I may be somewhat of an idealist in this regard, but I am a strong believer in human exceptionalism. I think that people are capable of accomplishing amazing things, and the only real tools needed are insatiable ambition and a strong dedication to holding yourself accountable for your life trajectory. Football is certainly no different in this regard.

I will offer this simple idea: clearly an FCS quarterback needs to be special in some way to be drafted in the first round. Many FCS quarterbacks dominate at that level and find themselves lucky to be an UDFA or to play in arena football or the CFL. Something about the first-round selections needs to stand out. Well what if whatever it was that made them special enough to be taken in the first round is also what makes them special enough to lead their team to a Super Bowl? What if these quarterbacks simply have a fire that drives them to be exceptional, and this drive is what makes general managers overlook the common drawbacks of competing at the FCS level?

Putting It All Together

In other words, what if what scouts find so enamoring in these FCS quarterbacks is what scouts should be looking for in all quarterbacks? Teams fall in love with the "prototypical quarterback features" like arm strength, height, weight, and (more recently) athleticism, and assume that everything else can be taught by "coaching up" the player. That's all well and good... as long as the player reciprocates. But as the old cliche goes, you can draft a quarterback, but you can't make him work. He has to have the true, burning desire to become exceptional rather than simply believe that he is exceptional, and that everything will just fall into place if he goes through the motions. And yes, quarterbacks talk all the time about how they "want to work" and "prove that they're the best," but it is my belief that the true passion to accomplish this is a much rarer quality in quarterbacks than we are led to believe, and the great quarterbacks are the only ones who possess this passion.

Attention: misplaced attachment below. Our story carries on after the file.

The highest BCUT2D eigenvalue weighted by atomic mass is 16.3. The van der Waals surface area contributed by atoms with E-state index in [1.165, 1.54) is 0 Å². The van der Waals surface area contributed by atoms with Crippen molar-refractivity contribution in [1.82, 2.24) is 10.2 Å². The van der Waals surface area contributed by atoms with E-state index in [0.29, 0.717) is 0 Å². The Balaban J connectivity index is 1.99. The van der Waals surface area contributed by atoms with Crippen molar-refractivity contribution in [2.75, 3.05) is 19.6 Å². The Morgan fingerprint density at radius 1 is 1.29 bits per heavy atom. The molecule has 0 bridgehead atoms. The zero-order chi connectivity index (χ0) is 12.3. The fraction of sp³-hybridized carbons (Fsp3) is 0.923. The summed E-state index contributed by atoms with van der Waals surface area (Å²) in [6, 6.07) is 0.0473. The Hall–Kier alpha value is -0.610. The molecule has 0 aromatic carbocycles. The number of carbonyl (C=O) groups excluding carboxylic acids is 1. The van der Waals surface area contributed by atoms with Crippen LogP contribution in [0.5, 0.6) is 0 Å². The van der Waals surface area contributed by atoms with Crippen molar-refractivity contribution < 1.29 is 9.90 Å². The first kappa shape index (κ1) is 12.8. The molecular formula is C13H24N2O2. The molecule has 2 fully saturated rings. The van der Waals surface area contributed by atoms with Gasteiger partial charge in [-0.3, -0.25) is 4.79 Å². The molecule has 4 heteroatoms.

Don't take all of this focus on intangibles as a slight to the measureables. Physical gifts will always play a role in sports, but the quarterback position is unique because they alone can't take you to the next level - only the drive inside can. Aaron Rodgers, for example, who is often lauded for his above-average athleticism and great size for a quarterback, routinely throws picks during training camp to finely tune the chemistry with his receivers. Peyton Manning, who was practically raised to be a professional quarterback, virtually lived in the film room during the regular season. These two quarterbacks, who may eventually be regarded as the greatest of all time, know that doing "all they can" to be successful is not enough. They are always pushing themselves to the limits to be great, and while their physical abilities alone might be enough to put them in that conversation, the drive they have is what sets them apart.

So what have we learned? We've established that 1) people are poor evaluators of quarterback prospects and 2) the path to excellence for a quarterback doesn't go through the strength and conditioning program. These two facts are not mutually exclusive; in fact, a grasp on the second one can help turn around the first one. If NFL scouts are willing to set aside the endless cascade of numbers and stats that are compiled on quarterback prospects each year and focus on what happens when they sit across from the prospects in the interview room, we would probably start seeing a more consistent selection of talented passers in the draft.

For what it's worth, the signs mostly point to Carson Wentz being cut from the same cloth as the FCS first-round quarterbacks that came before him. While all of his "red flags" pertain to statistics he amassed while he was playing in college against "lesser competition," everything reported about his character is encouraging. He has shown a tendency to be humble and a strong desire to prove himself, as evidenced by his "aw shucks" demeanor in interviews and his insatiable work ethic. We won't know anything for sure until he plays, obviously, but it's hard to imagine his young career getting off to a better start.

The quarterback's journey from holding up a jersey on draft day to holding up the Lombardi trophy after winning the Super Bowl is a long, complicated and sometimes arduous one, but the key to completing that journey was probably best summarized (fittingly enough) by Vince Lombardi himself: "Perfection is not attainable, but if we chase perfection we can catch excellence."